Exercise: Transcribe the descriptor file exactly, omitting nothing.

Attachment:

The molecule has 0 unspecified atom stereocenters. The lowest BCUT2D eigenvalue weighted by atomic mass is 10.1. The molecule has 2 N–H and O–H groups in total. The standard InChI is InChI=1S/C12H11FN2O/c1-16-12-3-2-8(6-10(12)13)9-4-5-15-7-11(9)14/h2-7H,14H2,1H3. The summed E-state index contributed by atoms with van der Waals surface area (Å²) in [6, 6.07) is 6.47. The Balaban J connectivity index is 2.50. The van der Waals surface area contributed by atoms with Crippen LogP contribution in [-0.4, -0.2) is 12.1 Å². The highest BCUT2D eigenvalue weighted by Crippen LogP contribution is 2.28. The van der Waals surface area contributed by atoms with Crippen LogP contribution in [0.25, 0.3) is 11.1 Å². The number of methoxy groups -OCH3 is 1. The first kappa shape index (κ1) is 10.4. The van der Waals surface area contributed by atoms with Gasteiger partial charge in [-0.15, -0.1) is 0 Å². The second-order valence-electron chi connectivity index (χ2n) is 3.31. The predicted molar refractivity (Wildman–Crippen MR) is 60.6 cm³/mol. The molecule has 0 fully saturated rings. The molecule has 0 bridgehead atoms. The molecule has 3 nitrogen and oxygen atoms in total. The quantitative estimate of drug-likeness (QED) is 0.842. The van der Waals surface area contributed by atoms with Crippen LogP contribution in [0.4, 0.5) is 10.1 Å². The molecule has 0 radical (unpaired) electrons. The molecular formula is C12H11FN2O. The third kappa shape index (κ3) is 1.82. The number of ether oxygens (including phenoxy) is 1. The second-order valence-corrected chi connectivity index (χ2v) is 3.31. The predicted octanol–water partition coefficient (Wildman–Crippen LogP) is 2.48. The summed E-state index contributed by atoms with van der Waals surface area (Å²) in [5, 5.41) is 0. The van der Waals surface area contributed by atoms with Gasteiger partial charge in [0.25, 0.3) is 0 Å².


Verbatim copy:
The molecule has 0 unspecified atom stereocenters. The lowest BCUT2D eigenvalue weighted by atomic mass is 10.1. The molecule has 2 N–H and O–H groups in total. The standard InChI is InChI=1S/C12H11FN2O/c1-16-12-3-2-8(6-10(12)13)9-4-5-15-7-11(9)14/h2-7H,14H2,1H3. The summed E-state index contributed by atoms with van der Waals surface area (Å²) in [6, 6.07) is 6.47. The Balaban J connectivity index is 2.50. The van der Waals surface area contributed by atoms with Crippen LogP contribution in [-0.4, -0.2) is 12.1 Å². The highest BCUT2D eigenvalue weighted by Crippen LogP contribution is 2.28. The van der Waals surface area contributed by atoms with Crippen LogP contribution in [0.25, 0.3) is 11.1 Å². The number of methoxy groups -OCH3 is 1. The first kappa shape index (κ1) is 10.4. The van der Waals surface area contributed by atoms with Gasteiger partial charge in [-0.15, -0.1) is 0 Å². The second-order valence-electron chi connectivity index (χ2n) is 3.31. The predicted molar refractivity (Wildman–Crippen MR) is 60.6 cm³/mol. The molecule has 0 fully saturated rings. The molecule has 0 bridgehead atoms. The molecule has 3 nitrogen and oxygen atoms in total. The quantitative estimate of drug-likeness (QED) is 0.842. The van der Waals surface area contributed by atoms with Crippen LogP contribution in [0.4, 0.5) is 10.1 Å². The molecule has 0 radical (unpaired) electrons. The molecular formula is C12H11FN2O. The third kappa shape index (κ3) is 1.82. The number of ether oxygens (including phenoxy) is 1. The second-order valence-corrected chi connectivity index (χ2v) is 3.31. The predicted octanol–water partition coefficient (Wildman–Crippen LogP) is 2.48. The summed E-state index contributed by atoms with van der Waals surface area (Å²) in [5, 5.41) is 0. The van der Waals surface area contributed by atoms with Gasteiger partial charge in [0.25, 0.3) is 0 Å².